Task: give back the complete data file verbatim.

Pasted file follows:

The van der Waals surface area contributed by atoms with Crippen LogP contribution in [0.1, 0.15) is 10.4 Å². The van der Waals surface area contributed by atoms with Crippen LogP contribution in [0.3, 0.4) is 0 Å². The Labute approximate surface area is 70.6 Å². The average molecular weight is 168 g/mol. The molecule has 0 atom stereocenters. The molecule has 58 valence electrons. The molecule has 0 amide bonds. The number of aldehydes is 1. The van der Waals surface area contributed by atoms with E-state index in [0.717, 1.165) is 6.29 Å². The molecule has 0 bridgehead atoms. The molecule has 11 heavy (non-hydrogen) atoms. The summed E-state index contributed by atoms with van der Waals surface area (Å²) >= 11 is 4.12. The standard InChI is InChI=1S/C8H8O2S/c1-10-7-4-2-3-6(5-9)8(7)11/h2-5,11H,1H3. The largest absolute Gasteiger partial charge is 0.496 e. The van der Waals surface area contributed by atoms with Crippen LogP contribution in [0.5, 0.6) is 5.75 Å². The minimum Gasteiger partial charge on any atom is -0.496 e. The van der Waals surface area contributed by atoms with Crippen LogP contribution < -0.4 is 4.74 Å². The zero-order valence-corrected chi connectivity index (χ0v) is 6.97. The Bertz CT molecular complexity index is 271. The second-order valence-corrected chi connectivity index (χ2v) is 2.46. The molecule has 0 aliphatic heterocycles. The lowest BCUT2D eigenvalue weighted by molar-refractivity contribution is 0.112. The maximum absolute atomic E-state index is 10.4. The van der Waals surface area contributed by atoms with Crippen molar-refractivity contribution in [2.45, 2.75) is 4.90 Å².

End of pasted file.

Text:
The van der Waals surface area contributed by atoms with Crippen LogP contribution in [0.1, 0.15) is 10.4 Å². The van der Waals surface area contributed by atoms with Crippen LogP contribution in [0.3, 0.4) is 0 Å². The Labute approximate surface area is 70.6 Å². The average molecular weight is 168 g/mol. The molecule has 0 atom stereocenters. The molecule has 58 valence electrons. The molecule has 0 amide bonds. The number of aldehydes is 1. The van der Waals surface area contributed by atoms with E-state index in [0.717, 1.165) is 6.29 Å². The molecule has 0 bridgehead atoms. The molecule has 11 heavy (non-hydrogen) atoms. The summed E-state index contributed by atoms with van der Waals surface area (Å²) >= 11 is 4.12. The standard InChI is InChI=1S/C8H8O2S/c1-10-7-4-2-3-6(5-9)8(7)11/h2-5,11H,1H3. The largest absolute Gasteiger partial charge is 0.496 e. The van der Waals surface area contributed by atoms with Crippen LogP contribution in [0.5, 0.6) is 5.75 Å². The minimum Gasteiger partial charge on any atom is -0.496 e. The van der Waals surface area contributed by atoms with Crippen LogP contribution < -0.4 is 4.74 Å². The zero-order valence-corrected chi connectivity index (χ0v) is 6.97. The Bertz CT molecular complexity index is 271. The second-order valence-corrected chi connectivity index (χ2v) is 2.46. The molecule has 0 aliphatic heterocycles. The lowest BCUT2D eigenvalue weighted by molar-refractivity contribution is 0.112. The maximum absolute atomic E-state index is 10.4. The van der Waals surface area contributed by atoms with Crippen molar-refractivity contribution in [2.45, 2.75) is 4.90 Å².